- Consider supplementing with digestive enzymes for a while, especially if you experience digestive issues;
- DAILY SELF-LOVE PRACTICE GUYS! WHATEVER THAT MEANS FOR YOU:) Energetically, the pancreas is connected with LOVE. GIVE YOURSELF ALL THE SELF-LOVE THERE IS, PLEASE!
Needless to say about AVOIDING ALCOHOL and SMOKING, right guys?
What if I said there is a post within a post?
HELLA YES, as the lovely Beth Edwards would say!
Beth is a Registered Nutritional Therapist, with two degrees in psychology, an empath, and the most caring Type 1 Diabetes (T1D) Expert, the only one I know! Being a T1D warrior herself, she understands all the pain points that cling onto this life-long condition.
Other than T1D, Beth has a special interest in gut health, hormonal imbalance, fertility, and immunity.
T1D is a rare form of Diabetes. T2D (Type 2 Diabetes) accounts for about 90% of all cases. Comes as no surprise to say that I do respect this lady too much and so it is no brainer I asked Beth to give her insight on T1D. She is fighting every day with a big smile on her face while helping others to do the same!
SO WHAT IS TYPE 1 DIABETES?
“It’s an autoimmune condition that currently doesn’t have a cure. The immune system incorrectly attacks and destroys own tissue, specifically the beta cells in the pancreas (the cells responsible for producing the hormone insulin).
This is not a slow malfunctioning of the pancreas. It is immediate. Therefore, anyone diagnosed with T1D must immediately start taking insulin, either via injection pens or an insulin pump. People with T1D have to do this forever; unfortunately, there is no reversal of this condition. It needs constant management – people with type 1 have to take on the role of one of their major organs.
Having said that, our insulin-producing beta cells only make up approx. 5% of the pancreas. This means that it’s still able to perform other functions, for example producing pancreatic enzymes for digestion.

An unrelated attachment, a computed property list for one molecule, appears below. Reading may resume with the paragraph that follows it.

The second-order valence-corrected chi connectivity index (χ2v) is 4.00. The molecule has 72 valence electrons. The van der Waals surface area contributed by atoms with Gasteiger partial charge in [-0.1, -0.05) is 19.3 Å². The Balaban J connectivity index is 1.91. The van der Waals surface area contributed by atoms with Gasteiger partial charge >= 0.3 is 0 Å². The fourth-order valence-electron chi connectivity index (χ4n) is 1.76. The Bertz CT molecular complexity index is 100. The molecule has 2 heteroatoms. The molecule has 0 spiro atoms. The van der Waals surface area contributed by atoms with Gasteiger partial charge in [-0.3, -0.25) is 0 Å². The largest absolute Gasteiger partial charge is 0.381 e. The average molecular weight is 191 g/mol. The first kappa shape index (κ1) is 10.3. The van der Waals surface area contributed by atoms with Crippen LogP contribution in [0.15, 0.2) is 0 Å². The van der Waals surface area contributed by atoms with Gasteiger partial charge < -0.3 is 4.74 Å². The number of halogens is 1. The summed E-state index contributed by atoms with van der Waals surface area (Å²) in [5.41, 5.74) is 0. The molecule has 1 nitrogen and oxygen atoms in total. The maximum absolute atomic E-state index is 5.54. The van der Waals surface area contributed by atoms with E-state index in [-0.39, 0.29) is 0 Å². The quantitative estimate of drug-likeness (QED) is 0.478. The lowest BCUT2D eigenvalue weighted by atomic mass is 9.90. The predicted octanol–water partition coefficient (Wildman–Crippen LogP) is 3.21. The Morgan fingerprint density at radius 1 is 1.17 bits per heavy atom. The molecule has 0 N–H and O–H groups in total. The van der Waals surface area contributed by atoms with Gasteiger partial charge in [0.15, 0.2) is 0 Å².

As yet, we’re not entirely sure why people develop the condition. Certain genes put people at a greater risk for developing type 1 diabetes, but are not the only factors involved. It appears to be a complex interaction of genetic predisposition and environmental factors such as viral infections, molecules in our food and/or vitamin D deficiencies.
It can affect anyone, it doesn’t discriminate, and it’s most certainly not linked to any lifestyle factors like ‘eating too much sugar as a child’ (a common myth about T1D!)
HOW IS THAT DIFFERENT TO TYPE 2?
Type 2 diabetes is not caused by autoimmunity – it is not ‘all or nothing’ like T1D. No pancreatic cells are destroyed. Insulin is still made by the pancreas, but the body becomes resistant to it and more insulin is needed to bring glucose levels back into an optimal range.
Type 2 has more robust hereditary links and is associated with lifestyle factors such as diet and activity level. Also important to note, according to the charity Diabetes UK, type 2 diabetes is two to four times more likely in people of South Asian descent and African-Caribbean or Black African descent.
How can nutrition help?
When it comes to insulin resistance / sensitivity, you might think this is exclusively an issue for those with type 2 diabetes – especially given that insulin resistance is a core principle of type 2.
Well, it’s possible that insulin resistance is also a problem for people with T1D, especially for those who’ve lived with the condition for a long time. It’s most likely the thing holding type 1s back from better blood sugar control and weight loss (if that’s something they’re struggling with).
How to improve insulin sensitivity
It’s necessary to focus on a range of areas – hormones, nutrition, exercise, sleep cycles, inflammation, biochemistry.
Here are a few key points:
- Increasing exercise, specifically resistance training and weight-lifting. Research also suggests that a combination of resistance and cardio exercise works well.
- Watch the fat, particularly saturated and trans. It’s easy for people with type 1 diabetes to default to fat-based snacks and foods as they have little impact on blood sugars in the immediate term – but they will affect control over a longer period of time.
- Our aim is to balance the blood sugars again, so it’s important to get carbohydrates from low GI (glycaemic index) sources – for example, sweet potatoes, butterbeans, chickpeas, buckwheat, brown rice, porridge oats, quinoa.
- Up those plants. Adopting a plant-first approach to nutrition has been shown to increase insulin sensitivity (a function of increased fibre & nutrients).
- Certain supplements have been indicated to improve insulin sensitivity. For example, alpha-lipoic acid, chromium, myo-inositol and magnesium. It’s really important to work with a healthcare professional if you’re thinking of using supplements – in some cases, you might not need to supplement, or it may even be unsafe if you do.
“Working with a nutrition professional to help you target your individual challenges and blocks. If you’re struggling with insulin resistance, are getting fed up of going round in circles and think my services might suit you, drop me a line at firstname.lastname@example.org or take a look at my website www.bethedwards.com and we’ll go from there.”